David Ornette Cherry's future plans include: "Creating a musical intensity which invigorates and sets trends in jazz of the future, passing the torch to take the music beyond...to become another color in the ever-expanding sound spectrum."

Jazz Museum Events: Sept. 15-19, 2008

Benny Goodman- for the Grateful Web

The National Jazz Museum in Harlem takes pride in presenting free discussions and educational classes, plus live performances, all which so clearly demonstrate the vibrant legacy of jazz not just in America's past, but in contemporary society. And we're proud to honor Harlem's own on Monday: Jazz for Curious Readers features a talk with local jazz journalist Ron Scott, who pens a weekly jazz column in the Amsterdam News.

On Tuesday, the museum's executive director Loren Schoenberg will elucidate the lasting value of Benny Goodman's 1938 concert at Carnegie Hall for Jazz for Curious Listeners. And not only does Schoenberg know this recording through deep study and countless listening sessions; as a young man, Schoenberg worked with Goodman directly, so expect insights that only he can bring.

And for those to whom talk is not quite enough to satisfy artistic hunger, come feast at Harlem in the Himalayas hosted at the Rubin Museum of Art and, as the drummer Cindy Blackman fronts a fiery quartet on Friday.

Monday, September 15, 2008

Jazz for Curious Readers

Ron Scott, Jazz Journalist

6:30 – 8:00pm

Location: NJMIH Visitors Center

(104 E. 126th Street, Suite 2C)

Reservations: 212-348-8300 or register online

Ron Scott currently writes a weekly column "Jazz Notes" for the Amsterdam News, and is a regular contributor of reviews and features for the monthly publications Jazz Improv and Network Journal.  He also wrote monthly reviews for the Jazz Heritage Society Catalogues, and contributes pieces to the online publication jazzhouse.org

He is the senior editor for the book Forever Harlem, (Starlight Press L.L.C., 2006), a pictorial history of Harlem from 1896-2006. Most recently he was writer and editor for the Community Works exhibit "Harlem is… Music," exhibited at the Lincoln Center Library for the Performing Arts and the Museum of the City of New York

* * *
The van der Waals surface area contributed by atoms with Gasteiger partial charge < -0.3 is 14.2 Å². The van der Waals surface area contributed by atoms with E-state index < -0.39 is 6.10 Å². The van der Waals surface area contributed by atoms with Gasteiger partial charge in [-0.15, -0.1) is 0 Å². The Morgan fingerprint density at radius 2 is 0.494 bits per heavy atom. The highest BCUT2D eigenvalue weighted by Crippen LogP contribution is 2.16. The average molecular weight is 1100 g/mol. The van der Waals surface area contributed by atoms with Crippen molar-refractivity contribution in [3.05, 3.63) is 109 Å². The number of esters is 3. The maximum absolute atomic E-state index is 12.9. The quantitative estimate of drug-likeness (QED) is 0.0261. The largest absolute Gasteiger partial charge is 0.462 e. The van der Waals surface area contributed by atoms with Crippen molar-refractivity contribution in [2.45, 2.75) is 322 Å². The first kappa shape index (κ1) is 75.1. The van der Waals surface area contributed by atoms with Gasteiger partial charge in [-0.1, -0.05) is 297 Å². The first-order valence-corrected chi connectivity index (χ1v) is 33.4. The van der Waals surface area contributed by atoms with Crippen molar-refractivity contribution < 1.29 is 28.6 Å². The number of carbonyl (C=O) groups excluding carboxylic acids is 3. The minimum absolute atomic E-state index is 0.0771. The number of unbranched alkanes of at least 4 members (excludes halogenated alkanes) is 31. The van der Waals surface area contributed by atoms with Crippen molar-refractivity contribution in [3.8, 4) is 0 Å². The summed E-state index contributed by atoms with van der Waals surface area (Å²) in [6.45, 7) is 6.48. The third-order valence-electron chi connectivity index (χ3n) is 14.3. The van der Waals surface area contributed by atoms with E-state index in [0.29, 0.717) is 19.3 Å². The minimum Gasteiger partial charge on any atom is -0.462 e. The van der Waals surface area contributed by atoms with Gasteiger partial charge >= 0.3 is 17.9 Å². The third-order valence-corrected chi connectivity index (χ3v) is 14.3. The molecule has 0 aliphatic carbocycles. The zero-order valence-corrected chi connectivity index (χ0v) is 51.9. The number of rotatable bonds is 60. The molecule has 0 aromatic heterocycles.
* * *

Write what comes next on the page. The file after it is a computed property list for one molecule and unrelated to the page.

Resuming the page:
As a freelance writer Scott's byline has appeared in a variety of publications including the New York Times, Vogue, the NY Daily News, Time Out New York, Johnson Publications and ABC Radio. Scott also spent time as a theater and restaurant critic.

He is a member of the Jazz Journalists Association, New York Association of Black Journalists (NYABJ), and National Writers Union Local 1981. He is a graduate of Florida A&M University, and New York University's Graduate School of Social Work.

He's served as a publicity consultant on feature films and television specials working with such celebrities as Bill Cosby, Richard Pryor Harry Belafonte and two-time Grammy winner and jazz legend Roy Haynes. On the hip-hop tip Ron has worked on projects with Ice T., Chuck D. and Ice Cube. He's coordinated press conferences for Reverend Jesse Jackson, and R&B Grammy winner Al Green and Patti LaBelle.

Scott has received numerous awards including the D. Parke Gibson Award for distinguished achievement in Public Relations. He has lectured at the City University of New York, Howard University and shared his expertise on music and journalism panels throughout the United States.

Tuesday, September 16, 2008

Jazz for Curious Listeners

What Makes it Tick? Five Classic Albums

7:00 – 8:30pm

Location: NJMIH Visitors Center

(104 E. 126th Street, Suite 2C)

FREE | Reservations: 212-348-8300 or register online

Benny Goodman: 1938 Carnegie Hall Concert

Amongst celebrated dates that exist in popular or fine art music, January 16, 1938 denotes the day the Benny Goodman Orchestra played the rarified environs of New York's Carnegie Hall - previously designated as the dignified home of classical music. Initially conceived as a publicity stunt to enhance Goodman's increasing popularity, this was the very first time a jazz ensemble had ever played this venue and despite initial coolness towards the event, the sell-out performance left no doubt that swing dance bands provided the latest craze which could no longer be ignored.

"As an ensemble, the players brought a new kind of perfection and swing to their interpretations of the classic arrangements by Fletcher Henderson, Edgar Sampson, and Jimmy Mundy," wrote tonight's instructor and National Jazz Museum in Harlem Executive Director Loren Schoenberg in his book, The NPR Curious Listener's Guide to Jazz.

You'll hear the truth of these words by way of a crystal-clear recording of this date so crucial not only to jazz, but to American social history too.

Friday, September 19, 2008

Harlem in the Himalayas

Cindy Blackman, Drummer

7:00pm

Location: Rubin Museum of Art

(150 West 17th Street)

$18 in advance | $20 at door |

Box Office: 212.620.5000 ext. 344

JD Allen, tenor sax

Carlton Holmes, piano

George Mitchell, bass

Cindy Blackman, drums

Born in Ohio and raised in Connecticut, Cindy began her musical career as a New York street performer. She spent three semesters at Berklee College of Music in Boston, Massachusetts and also studied with legendary teacher Alan Dawson.

Cindy moved to New York City in the 80's and since that time, she has been seen and heard by millions of people all over the world performing with her own group and during her 11 year stint with retro funk rocker Lenny Kravitz, since 1993.